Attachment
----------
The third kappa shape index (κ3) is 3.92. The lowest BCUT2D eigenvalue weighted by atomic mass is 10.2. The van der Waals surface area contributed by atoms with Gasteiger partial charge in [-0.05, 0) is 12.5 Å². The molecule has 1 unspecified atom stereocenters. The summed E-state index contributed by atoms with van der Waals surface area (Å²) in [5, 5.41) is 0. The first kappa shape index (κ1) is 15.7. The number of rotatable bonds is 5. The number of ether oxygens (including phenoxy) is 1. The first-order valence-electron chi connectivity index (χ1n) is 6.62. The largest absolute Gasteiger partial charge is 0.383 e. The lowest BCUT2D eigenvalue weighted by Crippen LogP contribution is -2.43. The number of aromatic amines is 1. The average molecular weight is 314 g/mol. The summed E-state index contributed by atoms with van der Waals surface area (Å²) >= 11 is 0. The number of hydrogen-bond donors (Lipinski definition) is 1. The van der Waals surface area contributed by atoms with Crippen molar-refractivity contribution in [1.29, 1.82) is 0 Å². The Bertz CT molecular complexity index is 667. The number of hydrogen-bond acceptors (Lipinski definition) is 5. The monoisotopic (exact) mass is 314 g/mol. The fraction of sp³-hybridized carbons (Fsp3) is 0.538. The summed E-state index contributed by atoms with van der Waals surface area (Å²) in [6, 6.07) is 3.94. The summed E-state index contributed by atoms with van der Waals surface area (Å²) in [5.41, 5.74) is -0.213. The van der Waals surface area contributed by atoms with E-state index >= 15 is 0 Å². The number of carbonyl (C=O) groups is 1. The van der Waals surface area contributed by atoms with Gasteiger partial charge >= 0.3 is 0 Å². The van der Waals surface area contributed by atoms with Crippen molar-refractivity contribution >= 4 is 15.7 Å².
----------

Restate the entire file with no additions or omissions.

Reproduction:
The third kappa shape index (κ3) is 3.92. The lowest BCUT2D eigenvalue weighted by atomic mass is 10.2. The van der Waals surface area contributed by atoms with Gasteiger partial charge in [-0.05, 0) is 12.5 Å². The molecule has 1 unspecified atom stereocenters. The summed E-state index contributed by atoms with van der Waals surface area (Å²) in [5, 5.41) is 0. The first kappa shape index (κ1) is 15.7. The number of rotatable bonds is 5. The number of ether oxygens (including phenoxy) is 1. The first-order valence-electron chi connectivity index (χ1n) is 6.62. The largest absolute Gasteiger partial charge is 0.383 e. The lowest BCUT2D eigenvalue weighted by Crippen LogP contribution is -2.43. The number of aromatic amines is 1. The average molecular weight is 314 g/mol. The summed E-state index contributed by atoms with van der Waals surface area (Å²) >= 11 is 0. The number of hydrogen-bond donors (Lipinski definition) is 1. The van der Waals surface area contributed by atoms with Crippen molar-refractivity contribution in [1.29, 1.82) is 0 Å². The Bertz CT molecular complexity index is 667. The number of hydrogen-bond acceptors (Lipinski definition) is 5. The monoisotopic (exact) mass is 314 g/mol. The fraction of sp³-hybridized carbons (Fsp3) is 0.538. The summed E-state index contributed by atoms with van der Waals surface area (Å²) in [6, 6.07) is 3.94. The summed E-state index contributed by atoms with van der Waals surface area (Å²) in [5.41, 5.74) is -0.213. The van der Waals surface area contributed by atoms with E-state index >= 15 is 0 Å². The number of carbonyl (C=O) groups is 1. The van der Waals surface area contributed by atoms with Gasteiger partial charge >= 0.3 is 0 Å². The van der Waals surface area contributed by atoms with Crippen molar-refractivity contribution >= 4 is 15.7 Å².